At what point did you decide to go it alone, it's quite a brave move to go into a physical retail space in this day and age?
Once I truly realised there was a need within the artist community to create a platform, and that there was a gap in the market to make it more accessible to the man in the street and not just those 'in the know', I couldn't really help myself! The penny dropped while I was still at the e-commerce site, when I was working with an artist Ursula Hitz, who created wonderful typographical maps of London. We did a big promotion on her in an estate agents publication. The response was huge, she sold a stack of her work in a very short space of time, and I just knew this was something to be built on. Knowing this magazine isn't aimed at those in-the-know, but instead a broader audience of new homeowners who might not know where to find a lovely piece for that blank wall in their home (that isn't from Ikea or Habitat), made me think art could be inclusive, affordable, and that many people also have a genuine attachment to the town they live and work in, and more particularly that London really does engender those feelings.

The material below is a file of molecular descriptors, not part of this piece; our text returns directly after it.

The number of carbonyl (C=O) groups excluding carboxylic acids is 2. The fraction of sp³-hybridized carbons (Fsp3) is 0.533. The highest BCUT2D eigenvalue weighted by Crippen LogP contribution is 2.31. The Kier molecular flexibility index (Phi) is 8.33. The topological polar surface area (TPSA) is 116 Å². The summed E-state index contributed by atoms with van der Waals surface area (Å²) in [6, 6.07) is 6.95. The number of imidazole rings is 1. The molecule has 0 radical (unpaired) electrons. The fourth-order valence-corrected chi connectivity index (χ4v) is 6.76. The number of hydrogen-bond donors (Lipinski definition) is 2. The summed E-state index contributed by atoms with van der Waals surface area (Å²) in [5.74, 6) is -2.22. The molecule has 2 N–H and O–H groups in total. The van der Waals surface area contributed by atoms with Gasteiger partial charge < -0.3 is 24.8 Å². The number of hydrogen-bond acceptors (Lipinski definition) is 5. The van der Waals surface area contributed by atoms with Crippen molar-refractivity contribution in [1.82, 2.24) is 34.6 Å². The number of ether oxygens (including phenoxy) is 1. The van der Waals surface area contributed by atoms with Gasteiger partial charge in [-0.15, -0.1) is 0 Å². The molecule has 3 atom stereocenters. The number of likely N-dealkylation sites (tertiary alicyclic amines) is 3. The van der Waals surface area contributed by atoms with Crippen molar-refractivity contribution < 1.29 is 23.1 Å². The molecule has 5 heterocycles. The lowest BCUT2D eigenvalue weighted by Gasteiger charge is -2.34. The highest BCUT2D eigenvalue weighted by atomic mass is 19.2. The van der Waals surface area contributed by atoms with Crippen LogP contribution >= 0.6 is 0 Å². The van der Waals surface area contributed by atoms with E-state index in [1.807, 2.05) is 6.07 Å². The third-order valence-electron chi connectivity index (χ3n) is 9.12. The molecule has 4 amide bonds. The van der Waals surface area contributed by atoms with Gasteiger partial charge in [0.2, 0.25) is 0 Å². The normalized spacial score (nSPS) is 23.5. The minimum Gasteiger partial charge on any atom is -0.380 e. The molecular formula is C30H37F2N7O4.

So, really, WBTC is aimed at the London 'everyman' - not just for cool Londoners who already know where to find it?
You could definitely say that. And also those who visit London who want a memento of the city that's reflective of their experience here, not the cheap, unsustainable stuff you can buy on any street corner in Oxford Street. People who may have travelled here from another town or country, and would love a reminder of their trip that is beautifully drawn, or sculpted, or photographed by a local artist. In 2013, London became the most visited city in the world, so every day the streets of London have an enormous influx of people coming here just to take in the city.


There's another statistic - oh, here's where I go a bit vague, but there is substance to this, I promise! That's it - that 4 out of 5 visitors to London will have planned a cultural or art related part to their visit. People come here, they want to experience the creative culture, and I wanted to give them the chance to help support one of the best creative communities in the world by letting them take a bit of it home with them. Souvenirs! But so much better than much of the tat you can find just anywhere. What we're doing is about supporting our artists and the UK economy, promoting goods that have been created and produced here, the best kind of localism.

You're creating socialist art retail!